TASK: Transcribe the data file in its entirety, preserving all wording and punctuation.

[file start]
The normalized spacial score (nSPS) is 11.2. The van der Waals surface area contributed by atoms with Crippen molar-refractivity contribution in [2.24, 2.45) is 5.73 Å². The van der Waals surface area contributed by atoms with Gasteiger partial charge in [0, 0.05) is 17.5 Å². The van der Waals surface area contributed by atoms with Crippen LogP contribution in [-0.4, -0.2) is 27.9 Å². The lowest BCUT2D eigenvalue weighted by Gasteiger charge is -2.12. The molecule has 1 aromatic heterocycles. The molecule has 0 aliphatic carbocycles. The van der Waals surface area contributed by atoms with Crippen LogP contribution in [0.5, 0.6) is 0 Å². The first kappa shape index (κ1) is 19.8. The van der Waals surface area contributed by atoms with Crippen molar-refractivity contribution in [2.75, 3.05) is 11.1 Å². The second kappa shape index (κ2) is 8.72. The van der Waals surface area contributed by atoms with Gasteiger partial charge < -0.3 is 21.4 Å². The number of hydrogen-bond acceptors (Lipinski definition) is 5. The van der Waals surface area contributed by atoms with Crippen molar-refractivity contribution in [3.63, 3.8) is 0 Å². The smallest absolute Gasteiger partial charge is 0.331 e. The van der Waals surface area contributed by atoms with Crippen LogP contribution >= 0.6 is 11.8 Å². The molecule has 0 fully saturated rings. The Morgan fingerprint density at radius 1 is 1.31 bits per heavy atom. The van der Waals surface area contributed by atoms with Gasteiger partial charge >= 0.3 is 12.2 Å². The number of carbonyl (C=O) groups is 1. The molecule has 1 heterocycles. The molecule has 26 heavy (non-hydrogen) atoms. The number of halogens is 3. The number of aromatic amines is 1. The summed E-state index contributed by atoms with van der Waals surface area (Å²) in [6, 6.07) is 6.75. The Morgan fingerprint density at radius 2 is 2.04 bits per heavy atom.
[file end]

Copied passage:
The normalized spacial score (nSPS) is 11.2. The van der Waals surface area contributed by atoms with Crippen molar-refractivity contribution in [2.24, 2.45) is 5.73 Å². The van der Waals surface area contributed by atoms with Gasteiger partial charge in [0, 0.05) is 17.5 Å². The van der Waals surface area contributed by atoms with Crippen LogP contribution in [-0.4, -0.2) is 27.9 Å². The lowest BCUT2D eigenvalue weighted by Gasteiger charge is -2.12. The molecule has 1 aromatic heterocycles. The molecule has 0 aliphatic carbocycles. The van der Waals surface area contributed by atoms with Crippen LogP contribution in [0.5, 0.6) is 0 Å². The first kappa shape index (κ1) is 19.8. The van der Waals surface area contributed by atoms with Crippen molar-refractivity contribution in [2.75, 3.05) is 11.1 Å². The second kappa shape index (κ2) is 8.72. The van der Waals surface area contributed by atoms with Gasteiger partial charge < -0.3 is 21.4 Å². The number of hydrogen-bond acceptors (Lipinski definition) is 5. The van der Waals surface area contributed by atoms with Crippen molar-refractivity contribution in [3.63, 3.8) is 0 Å². The smallest absolute Gasteiger partial charge is 0.331 e. The van der Waals surface area contributed by atoms with Crippen LogP contribution >= 0.6 is 11.8 Å². The molecule has 0 fully saturated rings. The Morgan fingerprint density at radius 1 is 1.31 bits per heavy atom. The van der Waals surface area contributed by atoms with Gasteiger partial charge >= 0.3 is 12.2 Å². The number of carbonyl (C=O) groups is 1. The molecule has 1 heterocycles. The molecule has 26 heavy (non-hydrogen) atoms. The number of halogens is 3. The number of aromatic amines is 1. The summed E-state index contributed by atoms with van der Waals surface area (Å²) in [6, 6.07) is 6.75. The Morgan fingerprint density at radius 2 is 2.04 bits per heavy atom.